• May 21, 2021

Contract Issues in the Time of COVID-19

Contract Issues in the Time of COVID-19

Contract Issues in the Time of COVID-19 150 150 Business & Worker Disaster Help Center
By the Department of Consumer and Business Affairs in partnership with Bet Tzedek Legal Services

COVID-19 has adversely impacted the ability of many individuals and businesses to perform their obligations under existing business contracts. If COVID-19 has interfered with a party’s contract performance, this may impact the contracting parties’ other rights and obligations under the contract, including payment obligations. For example, if a small catering business entered into a contract to provide catering services for a live event, and that event was cancelled due to COVID-19, the caterer might no longer be required to provide the catering services, and the party who hired the caterer might no longer be required to pay for those services. Ultimately, the rights of each contracting party will depend on the facts of the situation and the specific language in the underlying contract.

The following sections provide some general tips about how contract language can impact the outcome of this analysis. If COVID-19 has interfered with your business contract or if you are entering into a new contract, you should seek the advice of a qualified attorney to determine your rights and the best strategies for addressing COVID-19 in your particular situation.

1. Force Majeure Provisions

Some contracts contain a “force majeure” provision, which may limit or alter a party’s liability or obligations if they are unable to perform under the contract due to unforeseeable circumstances. Whether the COVID-19 pandemic qualifies as a force majeure event will depend on the specific language of the provision and which State’s law applies to the contract. For instance, a force majeure provision that explicitly lists health-related events such as “pandemics” is more likely to apply in the context of COVID-19.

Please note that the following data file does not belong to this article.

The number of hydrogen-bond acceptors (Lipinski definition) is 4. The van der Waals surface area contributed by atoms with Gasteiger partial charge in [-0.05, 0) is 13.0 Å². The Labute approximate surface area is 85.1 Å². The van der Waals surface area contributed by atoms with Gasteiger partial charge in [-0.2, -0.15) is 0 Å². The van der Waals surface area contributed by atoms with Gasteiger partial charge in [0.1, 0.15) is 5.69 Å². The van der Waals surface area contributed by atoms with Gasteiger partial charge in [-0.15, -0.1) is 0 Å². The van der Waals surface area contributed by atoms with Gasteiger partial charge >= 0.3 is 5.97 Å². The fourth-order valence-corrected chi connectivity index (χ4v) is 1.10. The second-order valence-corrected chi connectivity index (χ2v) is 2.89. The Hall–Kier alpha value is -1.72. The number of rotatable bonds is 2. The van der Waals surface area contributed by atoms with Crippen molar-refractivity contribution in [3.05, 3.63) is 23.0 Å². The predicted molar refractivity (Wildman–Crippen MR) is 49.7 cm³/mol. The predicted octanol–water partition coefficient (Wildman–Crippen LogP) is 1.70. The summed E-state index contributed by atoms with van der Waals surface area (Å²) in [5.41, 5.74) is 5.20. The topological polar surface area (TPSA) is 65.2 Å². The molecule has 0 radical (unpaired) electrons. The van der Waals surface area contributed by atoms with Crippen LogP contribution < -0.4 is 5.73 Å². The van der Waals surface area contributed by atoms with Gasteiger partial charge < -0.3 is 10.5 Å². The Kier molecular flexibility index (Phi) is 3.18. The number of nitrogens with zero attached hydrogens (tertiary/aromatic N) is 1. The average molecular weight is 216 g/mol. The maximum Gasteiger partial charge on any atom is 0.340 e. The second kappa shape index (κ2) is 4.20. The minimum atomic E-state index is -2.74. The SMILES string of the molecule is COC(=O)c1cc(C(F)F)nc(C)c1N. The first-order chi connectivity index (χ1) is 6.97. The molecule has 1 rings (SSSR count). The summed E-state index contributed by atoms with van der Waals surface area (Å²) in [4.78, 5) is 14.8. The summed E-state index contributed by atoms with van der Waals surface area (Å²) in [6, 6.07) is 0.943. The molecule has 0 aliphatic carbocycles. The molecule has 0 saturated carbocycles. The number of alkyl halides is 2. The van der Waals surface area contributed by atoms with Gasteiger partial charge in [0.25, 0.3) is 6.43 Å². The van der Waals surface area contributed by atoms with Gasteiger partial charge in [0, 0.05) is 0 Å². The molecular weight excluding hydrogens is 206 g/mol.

Importantly, every force majeure provision is different, including with respect to the types of relief they offer. For example, some provisions might allow you to delay your performance of the contract due to COVID-19, while others might allow you to back out of the contract completely. Force majeure provisions also often require that the party seeking to invoke the provision give advance notice to the other party. If your existing contract contains a force majeure provision, you should carefully review it with the help of an attorney to determine whether it might apply to any contract issues caused by COVID-19. Additionally, if the language of a force majeure provision in your contract is unclear, an attorney may be able to help you revise that language to better clarify how the provision applies to the COVID-19 pandemic.

2. Common Law Doctrines

If your contract does not contain a force majeure provision, the common law doctrines of impossibility, impracticability or frustration of purpose might still apply. Under the impossibility and impracticability doctrines, courts will sometimes excuse a party’s performance under a contract if unforeseen circumstances like COVID-19 make such performance impossible or unreasonably difficult or expensive. Under the frustration of purpose doctrine, courts will sometimes excuse performance if unforeseen circumstances have interfered with the underlying purpose of the contract. You should seek the advice of an attorney to determine whether these doctrines apply to your situation. This analysis will depend on the specific facts of your situation and which state’s law applies to your contract, although courts are generally reluctant to provide relief without a clear contractual provision.

3. Tips for Negotiating New Contracts

Always seek the advice of a qualified attorney before negotiating or entering into a new business contract. If you have particular concerns about how COVID-19 might impact your or your counterparty’s ability to perform under a proposed contract, you should discuss this with your attorney and work with them to negotiate contract language (e.g., a properly tailored force majeure provision) to help address your concerns. You should also discuss any COVID-19 concerns with the other party or parties to your proposed contract. Because COVID-19 creates uncertainty for all contracting parties, it can be mutually beneficial to negotiate contract language to clarify the parties’ rights and obligations in the event that COVID-19 interferes with performance of the contract.

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